Households continue to save in low-yield accounts
Households are continuing to sock away money in savings accounts at Sweden's four biggest banks, despite the fact that those banks offer among the lowest interest rates on the whole market, according to a report from Svenska Dagbladet newspaper on Saturday.
"It's fascinating," says Christina Söderberg, an economist for Compricer, a website where people can compare prices on services like banking and insurance, "that the big banks offer such bad interest rates and still have so many customers. Maybe it's due to a lack of knowledge among consumers - that people think the big banks feel safer than a credit institution."
The big banks, SEB, Nordea, Swedbank and Handelsbanken, dominate the savings market, despite the fact that today there are other actors (with deposit insurance) which are offering significantly higher interest on invested capital, especially when the capital is bound at the bank for a year before it is withdrawn, reports SVD.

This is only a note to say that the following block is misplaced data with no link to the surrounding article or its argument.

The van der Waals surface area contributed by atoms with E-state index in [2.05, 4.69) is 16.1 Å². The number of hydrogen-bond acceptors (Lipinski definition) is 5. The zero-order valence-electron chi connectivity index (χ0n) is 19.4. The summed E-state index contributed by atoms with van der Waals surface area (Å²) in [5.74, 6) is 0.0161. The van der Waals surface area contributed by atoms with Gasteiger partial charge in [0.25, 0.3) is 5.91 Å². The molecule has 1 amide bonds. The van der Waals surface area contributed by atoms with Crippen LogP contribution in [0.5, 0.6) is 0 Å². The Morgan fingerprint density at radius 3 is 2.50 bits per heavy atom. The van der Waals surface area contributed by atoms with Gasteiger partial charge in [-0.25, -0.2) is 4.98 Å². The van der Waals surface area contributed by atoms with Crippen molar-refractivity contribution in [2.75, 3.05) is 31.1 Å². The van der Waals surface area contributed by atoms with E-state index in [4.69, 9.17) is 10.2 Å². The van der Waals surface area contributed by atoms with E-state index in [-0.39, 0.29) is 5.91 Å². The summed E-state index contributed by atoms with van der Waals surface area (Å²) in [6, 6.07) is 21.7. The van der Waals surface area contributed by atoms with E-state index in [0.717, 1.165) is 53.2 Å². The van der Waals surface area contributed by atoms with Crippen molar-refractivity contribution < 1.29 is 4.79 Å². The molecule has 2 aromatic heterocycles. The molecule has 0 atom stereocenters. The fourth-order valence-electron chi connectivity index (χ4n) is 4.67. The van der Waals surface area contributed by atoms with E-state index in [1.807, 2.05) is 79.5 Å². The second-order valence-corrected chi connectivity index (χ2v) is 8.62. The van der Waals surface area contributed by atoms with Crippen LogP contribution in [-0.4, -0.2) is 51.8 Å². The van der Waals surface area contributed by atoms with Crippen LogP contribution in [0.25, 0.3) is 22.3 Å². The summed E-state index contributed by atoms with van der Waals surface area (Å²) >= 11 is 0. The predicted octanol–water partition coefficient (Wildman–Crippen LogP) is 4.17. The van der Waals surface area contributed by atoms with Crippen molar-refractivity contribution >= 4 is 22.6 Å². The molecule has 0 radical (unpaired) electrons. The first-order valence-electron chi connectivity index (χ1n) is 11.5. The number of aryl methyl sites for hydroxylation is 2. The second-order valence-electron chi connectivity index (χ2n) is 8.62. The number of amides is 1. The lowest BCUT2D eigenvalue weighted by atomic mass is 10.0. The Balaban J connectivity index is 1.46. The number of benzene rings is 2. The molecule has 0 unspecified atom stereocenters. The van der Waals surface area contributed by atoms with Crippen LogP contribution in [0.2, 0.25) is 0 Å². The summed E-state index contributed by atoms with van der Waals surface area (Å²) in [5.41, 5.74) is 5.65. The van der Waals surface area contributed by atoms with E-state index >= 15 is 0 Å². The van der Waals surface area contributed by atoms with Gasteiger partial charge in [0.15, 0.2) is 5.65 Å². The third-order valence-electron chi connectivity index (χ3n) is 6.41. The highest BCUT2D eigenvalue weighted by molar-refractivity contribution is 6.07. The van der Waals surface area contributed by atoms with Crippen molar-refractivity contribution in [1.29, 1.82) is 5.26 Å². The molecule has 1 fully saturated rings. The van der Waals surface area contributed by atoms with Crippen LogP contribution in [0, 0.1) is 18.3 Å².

For example, the big bank, Handels offers .90 percent interest rate on savings, which is the least generous, according to the newspaper. However, some smaller banks and credit institutions offer more, for instance, the bank Marginalen yields 2.60 percent interest, and the credit institute Bluestep Finans yields 3.05 percent.
Handelsbanken explains the reason for its low interest on savings accounts boils down to the fact that people who have home loans with the bank have to pay little interest.
"When the interest rate levels are low, which they have been for a while now, the interest rates are low both on deposits and loans," Henrik Westman, head of press for the bank, tells the newspaper. "So, while your interest on savings maybe isn't much to hurrah about, maybe you have a home loan where the interest is low."
Johan Hagbarthf, an economist at SEB, says that in the long run, saving has to do with more than money in an account. "There are other forms of savings," he explains, "which in all likelihood, will yield greater returns."